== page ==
Reflections on play: Pasion de las Pasiones

I was recently lucky enough to get to play Pasion de las Pasiones by Brandon Leon-Gambetta. Pasion is a (currently ashcan-only) PBTA game based on telenovelas. If you haven’t come across telenovelas, my totally uninformed layperson’s summary is: overwrought, over-the-top Latin American soap operas. Now you might be thinking “why would I play a game about that when I know nothing about telenovelas”, and that is what I thought too. I couldn’t have been more wrong.

Pasion is brilliantly designed to reinforce the themes of a telenovela even for a complete novice to the genre. The core mechanics and the playbooks point you in the right direction, probably more effectively than any other game I’ve seen. You cannot really go wrong simply noticing the things that will give you a mechanical benefit and doing them – and if you do, you’ll naturally get both a fun experience and an on-genre experience.

Before I talk any more about how it does this, let’s just look at some things that happened in our game to give you an idea what I’m talking about:

  • Ernesto, the eyepatch-wearing drugs kingpin, fed his lover Maria’s sister to a pair of jaguars for refusing to do his bidding.
  • Ernestino, Ernesto’s twin brother who everyone thought was dead, makes love to Marcela (who is under the impression she is making love to Ernesto) against a marble statue of aphrodite.
  • In a single scene, Maria reveals that she has been posing as a nun to sooth the pain of a wealthy landowner (and inveigle herself into the landowner’s inheritance), and then agrees to run off with Ernesto, ripping off her habit to reveal a slinky dress underneath.
  • The police descend on the (deceased) landowner’s mansion at the reading of her will, to try and wipe out Ernesto’s drug empire, forcing Ernestino and Marcela to smash through window to a waiting limousine, while Ernesto and Maria shoot their way to Ernesto’s helicopter.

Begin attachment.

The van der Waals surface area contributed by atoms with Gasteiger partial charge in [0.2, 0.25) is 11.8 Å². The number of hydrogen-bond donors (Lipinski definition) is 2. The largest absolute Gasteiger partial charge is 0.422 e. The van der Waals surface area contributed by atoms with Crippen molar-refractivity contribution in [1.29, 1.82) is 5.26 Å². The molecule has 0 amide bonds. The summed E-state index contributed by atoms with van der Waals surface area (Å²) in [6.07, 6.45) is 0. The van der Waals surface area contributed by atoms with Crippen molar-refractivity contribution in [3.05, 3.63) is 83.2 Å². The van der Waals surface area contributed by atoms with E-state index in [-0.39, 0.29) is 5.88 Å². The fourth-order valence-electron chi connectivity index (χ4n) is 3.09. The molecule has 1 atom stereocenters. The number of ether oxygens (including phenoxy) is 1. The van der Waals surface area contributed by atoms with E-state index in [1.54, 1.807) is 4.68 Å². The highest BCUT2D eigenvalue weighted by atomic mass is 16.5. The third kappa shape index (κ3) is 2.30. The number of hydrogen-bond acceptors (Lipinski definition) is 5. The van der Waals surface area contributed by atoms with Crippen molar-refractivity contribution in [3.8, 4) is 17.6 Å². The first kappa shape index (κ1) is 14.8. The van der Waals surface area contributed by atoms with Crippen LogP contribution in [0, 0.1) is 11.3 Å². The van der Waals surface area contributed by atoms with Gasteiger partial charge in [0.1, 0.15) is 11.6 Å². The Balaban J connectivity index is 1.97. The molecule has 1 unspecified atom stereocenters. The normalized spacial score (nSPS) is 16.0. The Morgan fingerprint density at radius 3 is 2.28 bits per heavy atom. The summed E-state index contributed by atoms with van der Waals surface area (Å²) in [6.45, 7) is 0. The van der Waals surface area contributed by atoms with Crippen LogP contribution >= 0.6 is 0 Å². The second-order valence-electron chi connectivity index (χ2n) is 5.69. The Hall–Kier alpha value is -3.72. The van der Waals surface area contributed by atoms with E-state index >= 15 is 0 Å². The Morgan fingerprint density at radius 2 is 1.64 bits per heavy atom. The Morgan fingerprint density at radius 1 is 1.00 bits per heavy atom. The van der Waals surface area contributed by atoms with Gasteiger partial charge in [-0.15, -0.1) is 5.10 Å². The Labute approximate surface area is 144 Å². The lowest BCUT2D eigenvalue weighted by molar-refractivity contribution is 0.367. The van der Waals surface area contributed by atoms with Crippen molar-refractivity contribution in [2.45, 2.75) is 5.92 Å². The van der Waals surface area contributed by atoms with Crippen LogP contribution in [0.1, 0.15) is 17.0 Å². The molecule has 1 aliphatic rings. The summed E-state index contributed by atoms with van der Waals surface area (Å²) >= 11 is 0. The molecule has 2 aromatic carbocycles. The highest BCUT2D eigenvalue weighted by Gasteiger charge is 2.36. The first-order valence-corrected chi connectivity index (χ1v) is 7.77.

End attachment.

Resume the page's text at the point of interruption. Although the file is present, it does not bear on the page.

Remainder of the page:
In other words, think of a Western soap opera, then imagine that all concerns about suspension of disbelief and overacting have been not merely removed, but destroyed with a flamethrower, and you get some idea of what you’re in for.

So how does Pasion do it? Start with the playbooks. Each one has a set of props which you can choose from to help add flavour to your character. This simple decision makes it easy to see what the character is about. My character Ernesto was essentially built from those props: an eyepatch, a scarily large knife and a huge mansion. More standard for PBTA are the moves and the relationships – though these are very good, and further reinforce the character type and the themes of the game. Most fun of all is your character’s question; as long as you can answer yes to it, you get +1 to all your rolls. Examples are “are you taking control of this situation?” and “are you the centre of attention?”. Wonderful stuff.

Then there’s the basic moves, which are glorious in at least two ways. The first is the obvious, usual way that a well-crafted PBTA game does it, which is simply to point each move at the things you want the game to be about, in this case things like declaring your love for someone, accusing someone of lying, processing your feelings out loud and other such excellent stuff. But the one I’d like to dwell on is the way that stats work in Pasion. The way it works is: there aren’t any. Instead, each move has two questions attached. For each one you can answer yes to, you get +1 to the roll (plus of course your playbook question, which can add a further +1). The questions are things like “are you doing this for love?”, “are you doing this for vengeance?”, and suchlike. So not only are the moves themselves pointing you at the right sort of drama, you’re incentivised each and every roll to conduct that drama, and even shape your character’s motivations, in an in-genre way.